But how secure are we in positing competition as the engine that drove these adaptations towards niche partitioning in dinosaur communities?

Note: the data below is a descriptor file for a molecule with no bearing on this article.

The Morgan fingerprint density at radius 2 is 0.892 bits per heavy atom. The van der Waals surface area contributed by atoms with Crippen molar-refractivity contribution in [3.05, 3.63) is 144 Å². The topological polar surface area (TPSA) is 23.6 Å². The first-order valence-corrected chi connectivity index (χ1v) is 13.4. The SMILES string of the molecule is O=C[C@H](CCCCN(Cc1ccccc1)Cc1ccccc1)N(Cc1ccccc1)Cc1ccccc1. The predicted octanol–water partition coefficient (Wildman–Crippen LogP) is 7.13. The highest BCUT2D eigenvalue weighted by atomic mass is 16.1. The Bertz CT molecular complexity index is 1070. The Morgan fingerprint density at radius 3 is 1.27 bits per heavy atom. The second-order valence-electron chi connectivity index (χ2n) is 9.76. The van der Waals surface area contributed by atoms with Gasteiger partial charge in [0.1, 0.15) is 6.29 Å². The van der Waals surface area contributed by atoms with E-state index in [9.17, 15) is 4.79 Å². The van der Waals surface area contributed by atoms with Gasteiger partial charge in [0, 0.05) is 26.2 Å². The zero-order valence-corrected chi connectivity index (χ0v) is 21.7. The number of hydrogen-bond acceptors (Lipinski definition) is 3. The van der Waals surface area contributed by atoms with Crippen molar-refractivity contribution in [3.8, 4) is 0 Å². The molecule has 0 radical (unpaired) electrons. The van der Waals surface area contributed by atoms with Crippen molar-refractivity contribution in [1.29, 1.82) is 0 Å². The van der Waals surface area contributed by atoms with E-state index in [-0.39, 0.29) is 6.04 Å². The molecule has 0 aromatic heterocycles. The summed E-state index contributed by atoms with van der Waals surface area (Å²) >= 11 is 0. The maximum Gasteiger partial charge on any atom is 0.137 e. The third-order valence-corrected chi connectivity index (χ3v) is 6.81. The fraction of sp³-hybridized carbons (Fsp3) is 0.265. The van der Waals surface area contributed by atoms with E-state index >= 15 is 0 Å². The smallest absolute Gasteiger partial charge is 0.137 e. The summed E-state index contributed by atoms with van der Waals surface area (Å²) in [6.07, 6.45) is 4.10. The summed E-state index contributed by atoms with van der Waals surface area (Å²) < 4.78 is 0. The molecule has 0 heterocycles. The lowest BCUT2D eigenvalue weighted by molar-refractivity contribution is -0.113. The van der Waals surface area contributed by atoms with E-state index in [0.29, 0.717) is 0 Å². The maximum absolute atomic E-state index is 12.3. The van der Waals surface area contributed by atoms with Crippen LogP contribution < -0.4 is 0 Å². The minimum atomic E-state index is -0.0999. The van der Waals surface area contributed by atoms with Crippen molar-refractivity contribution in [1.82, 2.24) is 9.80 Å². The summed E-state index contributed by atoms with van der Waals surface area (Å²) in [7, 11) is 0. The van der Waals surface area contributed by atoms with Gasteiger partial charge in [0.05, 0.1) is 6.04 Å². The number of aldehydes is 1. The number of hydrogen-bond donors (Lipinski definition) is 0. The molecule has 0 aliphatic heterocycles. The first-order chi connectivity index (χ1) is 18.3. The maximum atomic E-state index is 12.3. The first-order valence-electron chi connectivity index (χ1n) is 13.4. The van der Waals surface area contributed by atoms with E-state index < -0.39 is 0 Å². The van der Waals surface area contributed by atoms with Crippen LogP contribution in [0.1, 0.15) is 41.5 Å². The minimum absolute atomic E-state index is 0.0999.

I want to direct your attention to an article Competition May Not Be the Driving Force of Species Diversity After All, which suggests an alternative take on the evolution of ecological diversity. The article, more or less a summary of several papers by Joseph Tobias of Oxford University, calls into question the seeming ubiquity of character displacement driven by competition as the primary impetus towards diversity. Looking at the natural and evolutionary histories of species often interpreted as textbook examples of character displacement driven by competition Tobias found the evidence lacking in a majority of these cases. Instead, Tobias offers, species tend to diverge- with or without competition -given enough time to evolve. Looking at ovenbirds, a new world tropical bird family, Tobias performed a rather exhaustive study of bill shapes. Although he found that the species that lived together had the most divergent bills, as predicted with classic Darwinian competition, when the evolutionary history of these cohabiting birds was taken into account the signal for an evolutionary bump due to competition was lacking. Instead the ovenbirds that lived in the same environment also had the longest evolutionary histories. It was evolution over time and in isolation, allopatric speciation, that best explained the signal of species diversity in ovenbirds. That species which cohabited had the longest evolutionary histories made sense- they had enough time to evolve on their own unique evolutionary trajectories- that ultimately allowed them to effectively partition resources when their ranges once again overlapped after isolation.